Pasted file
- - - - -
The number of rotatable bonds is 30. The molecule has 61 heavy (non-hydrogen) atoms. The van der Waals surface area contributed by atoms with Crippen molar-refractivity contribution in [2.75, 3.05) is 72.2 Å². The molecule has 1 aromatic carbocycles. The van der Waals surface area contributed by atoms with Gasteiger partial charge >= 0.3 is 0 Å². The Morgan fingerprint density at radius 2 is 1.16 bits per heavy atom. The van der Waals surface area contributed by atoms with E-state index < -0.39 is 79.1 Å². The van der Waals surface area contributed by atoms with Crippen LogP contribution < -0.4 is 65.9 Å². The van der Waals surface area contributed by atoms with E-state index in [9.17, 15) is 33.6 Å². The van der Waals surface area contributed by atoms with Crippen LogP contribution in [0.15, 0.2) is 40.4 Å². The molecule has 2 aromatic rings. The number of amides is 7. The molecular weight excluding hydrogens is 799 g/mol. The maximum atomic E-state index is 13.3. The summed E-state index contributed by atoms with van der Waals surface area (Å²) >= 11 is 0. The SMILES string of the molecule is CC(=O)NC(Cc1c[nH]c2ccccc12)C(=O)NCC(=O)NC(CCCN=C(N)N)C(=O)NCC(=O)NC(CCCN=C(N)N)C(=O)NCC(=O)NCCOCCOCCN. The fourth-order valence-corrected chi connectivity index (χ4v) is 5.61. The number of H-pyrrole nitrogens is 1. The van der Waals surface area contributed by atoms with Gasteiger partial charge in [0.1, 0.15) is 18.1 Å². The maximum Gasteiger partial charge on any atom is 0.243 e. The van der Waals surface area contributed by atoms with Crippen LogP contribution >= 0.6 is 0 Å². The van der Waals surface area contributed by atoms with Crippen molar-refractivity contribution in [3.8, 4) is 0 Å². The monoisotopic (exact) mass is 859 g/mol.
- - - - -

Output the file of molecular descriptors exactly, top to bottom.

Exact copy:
The number of rotatable bonds is 30. The molecule has 61 heavy (non-hydrogen) atoms. The van der Waals surface area contributed by atoms with Crippen molar-refractivity contribution in [2.75, 3.05) is 72.2 Å². The molecule has 1 aromatic carbocycles. The van der Waals surface area contributed by atoms with Gasteiger partial charge >= 0.3 is 0 Å². The Morgan fingerprint density at radius 2 is 1.16 bits per heavy atom. The van der Waals surface area contributed by atoms with E-state index < -0.39 is 79.1 Å². The van der Waals surface area contributed by atoms with Crippen LogP contribution < -0.4 is 65.9 Å². The van der Waals surface area contributed by atoms with E-state index in [9.17, 15) is 33.6 Å². The van der Waals surface area contributed by atoms with Crippen LogP contribution in [0.15, 0.2) is 40.4 Å². The molecule has 2 aromatic rings. The number of amides is 7. The molecular weight excluding hydrogens is 799 g/mol. The maximum atomic E-state index is 13.3. The summed E-state index contributed by atoms with van der Waals surface area (Å²) >= 11 is 0. The SMILES string of the molecule is CC(=O)NC(Cc1c[nH]c2ccccc12)C(=O)NCC(=O)NC(CCCN=C(N)N)C(=O)NCC(=O)NC(CCCN=C(N)N)C(=O)NCC(=O)NCCOCCOCCN. The fourth-order valence-corrected chi connectivity index (χ4v) is 5.61. The number of H-pyrrole nitrogens is 1. The van der Waals surface area contributed by atoms with Gasteiger partial charge in [0.1, 0.15) is 18.1 Å². The maximum Gasteiger partial charge on any atom is 0.243 e. The van der Waals surface area contributed by atoms with Crippen LogP contribution >= 0.6 is 0 Å². The van der Waals surface area contributed by atoms with Crippen molar-refractivity contribution in [3.8, 4) is 0 Å². The monoisotopic (exact) mass is 859 g/mol.